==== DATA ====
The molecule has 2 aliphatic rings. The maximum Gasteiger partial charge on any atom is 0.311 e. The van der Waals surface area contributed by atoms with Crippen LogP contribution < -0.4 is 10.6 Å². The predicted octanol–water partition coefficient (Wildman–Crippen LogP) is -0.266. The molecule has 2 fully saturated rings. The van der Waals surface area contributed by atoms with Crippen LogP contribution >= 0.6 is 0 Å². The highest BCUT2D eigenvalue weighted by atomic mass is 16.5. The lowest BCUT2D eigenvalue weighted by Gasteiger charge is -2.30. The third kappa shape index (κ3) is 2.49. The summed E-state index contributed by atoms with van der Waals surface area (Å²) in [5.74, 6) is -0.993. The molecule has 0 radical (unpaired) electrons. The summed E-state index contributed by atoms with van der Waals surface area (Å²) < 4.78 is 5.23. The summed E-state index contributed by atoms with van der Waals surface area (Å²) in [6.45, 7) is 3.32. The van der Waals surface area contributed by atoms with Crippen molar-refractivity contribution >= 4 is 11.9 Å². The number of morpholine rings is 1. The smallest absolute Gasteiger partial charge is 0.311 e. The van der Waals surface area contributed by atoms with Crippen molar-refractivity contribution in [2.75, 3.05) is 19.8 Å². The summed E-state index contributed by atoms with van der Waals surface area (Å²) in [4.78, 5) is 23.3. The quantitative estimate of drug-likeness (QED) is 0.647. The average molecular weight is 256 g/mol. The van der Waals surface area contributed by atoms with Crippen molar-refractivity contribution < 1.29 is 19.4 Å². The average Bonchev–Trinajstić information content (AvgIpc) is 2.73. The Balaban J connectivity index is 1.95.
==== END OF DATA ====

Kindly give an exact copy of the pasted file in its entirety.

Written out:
The molecule has 2 aliphatic rings. The maximum Gasteiger partial charge on any atom is 0.311 e. The van der Waals surface area contributed by atoms with Crippen LogP contribution < -0.4 is 10.6 Å². The predicted octanol–water partition coefficient (Wildman–Crippen LogP) is -0.266. The molecule has 2 fully saturated rings. The van der Waals surface area contributed by atoms with Crippen LogP contribution >= 0.6 is 0 Å². The highest BCUT2D eigenvalue weighted by atomic mass is 16.5. The lowest BCUT2D eigenvalue weighted by Gasteiger charge is -2.30. The third kappa shape index (κ3) is 2.49. The summed E-state index contributed by atoms with van der Waals surface area (Å²) in [5.74, 6) is -0.993. The molecule has 0 radical (unpaired) electrons. The summed E-state index contributed by atoms with van der Waals surface area (Å²) < 4.78 is 5.23. The summed E-state index contributed by atoms with van der Waals surface area (Å²) in [6.45, 7) is 3.32. The van der Waals surface area contributed by atoms with Crippen molar-refractivity contribution >= 4 is 11.9 Å². The number of morpholine rings is 1. The smallest absolute Gasteiger partial charge is 0.311 e. The van der Waals surface area contributed by atoms with Crippen molar-refractivity contribution in [2.75, 3.05) is 19.8 Å². The summed E-state index contributed by atoms with van der Waals surface area (Å²) in [4.78, 5) is 23.3. The quantitative estimate of drug-likeness (QED) is 0.647. The average molecular weight is 256 g/mol. The van der Waals surface area contributed by atoms with Crippen molar-refractivity contribution < 1.29 is 19.4 Å². The average Bonchev–Trinajstić information content (AvgIpc) is 2.73. The Balaban J connectivity index is 1.95.